• Historic Indulgences 1

    Historic Indulgences

Julian Fellowes’ HBO period drama “The Gilded Age” takes us back to the splendor and struggles of turn-of-the-century New York, but sometimes it’s hard to imagine our beloved city during those times. Get a taste The James NoMad's rich history to paint a clearer picture.

Hotel Seville

The James New York NoMad offers a glimpse into that long-ago past. Historical documents show that in 1901, plans were filed with the city of New York to construct a 12-storey, brick-and-stone hotel on Madison Avenue. Consequently in 1904, the hotel was completed and became known as the Hotel Seville. Hotel Seville operated for the better part of a century until it shuttered in 1987. Today, this same building — which is now The James NoMad — is a clear example of the beauty of classic Beaux Arts architecture. Though it is no longer named “Hotel Seville”, the building’s exterior remains untouched, and the history lives on.

Historic Indulgences

In the late 1890s, a temperance campaign began and gravely impacted the life and history of New York City. The campaign led to a national prohibition against alcohol starting in 1920. From 1920 until 1933, constitutional law banned the production, importation, transportation, and sale of alcoholic beverages. It has been rumored that the Hotel Seville was a social refuge for bootleggers and those partaking in the illicit joys of drinking on lower Madison Avenue.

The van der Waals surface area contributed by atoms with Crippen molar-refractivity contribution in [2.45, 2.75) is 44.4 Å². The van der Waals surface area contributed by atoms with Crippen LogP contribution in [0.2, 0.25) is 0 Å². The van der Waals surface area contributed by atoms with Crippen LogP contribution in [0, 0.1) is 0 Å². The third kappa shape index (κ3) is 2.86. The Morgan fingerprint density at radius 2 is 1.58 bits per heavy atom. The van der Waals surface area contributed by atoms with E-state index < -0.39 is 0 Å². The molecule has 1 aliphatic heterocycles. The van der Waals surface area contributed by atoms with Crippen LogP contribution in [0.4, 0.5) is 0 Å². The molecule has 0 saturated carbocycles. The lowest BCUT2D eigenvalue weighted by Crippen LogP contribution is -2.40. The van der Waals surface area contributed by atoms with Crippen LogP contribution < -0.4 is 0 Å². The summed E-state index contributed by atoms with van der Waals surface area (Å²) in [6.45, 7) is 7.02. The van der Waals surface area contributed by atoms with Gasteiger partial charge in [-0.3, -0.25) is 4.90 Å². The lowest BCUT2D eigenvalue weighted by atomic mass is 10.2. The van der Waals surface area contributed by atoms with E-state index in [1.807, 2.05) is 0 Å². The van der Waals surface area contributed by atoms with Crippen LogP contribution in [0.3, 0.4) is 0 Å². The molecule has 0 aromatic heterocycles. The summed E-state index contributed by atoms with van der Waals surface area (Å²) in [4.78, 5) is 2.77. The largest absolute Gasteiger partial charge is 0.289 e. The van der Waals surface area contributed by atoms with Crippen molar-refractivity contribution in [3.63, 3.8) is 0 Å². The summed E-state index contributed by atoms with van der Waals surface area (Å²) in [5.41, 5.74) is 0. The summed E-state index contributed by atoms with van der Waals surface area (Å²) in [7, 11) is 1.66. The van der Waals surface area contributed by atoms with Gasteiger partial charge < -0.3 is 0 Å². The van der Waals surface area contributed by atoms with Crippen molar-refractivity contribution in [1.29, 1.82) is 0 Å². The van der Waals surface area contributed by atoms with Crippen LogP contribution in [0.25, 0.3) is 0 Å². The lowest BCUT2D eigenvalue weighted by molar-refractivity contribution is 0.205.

Seville Hotel History old New York City photography

Glimpses of this salacious Jazz Age past can still be found on the storied streets of the vibrant neighborhood we call home — now rebranded as Flatiron NoMad. In fact, LDV Hospitality President John Meadow created “The Seville” in commemoration of this intriguing history. The Seville is a speakeasy-style cocktail lounge nestled inside The James NoMad, and their swanky vibe will transport you to bygone jazz age New York.

The Seville of Today

Craving a taste of old New York? Treat yourself to a memorable evening at The Seville, where you can enjoy live performances, DJ sets, moody decor, and artfully crafted cocktails. Not to mention, all aspect inspired by more than a hundred years of history in our storied city and neighborhood.

The Seville can be found on the cellar level of The James NoMad. It is open to hotel guests, and to the public. We recommend booking a reservation ahead of your visit. The Seville is a historic hidden gem; however, it is not neglected in the slightest.

The Seville inspired by old New York City history - girl with finger on martini glass

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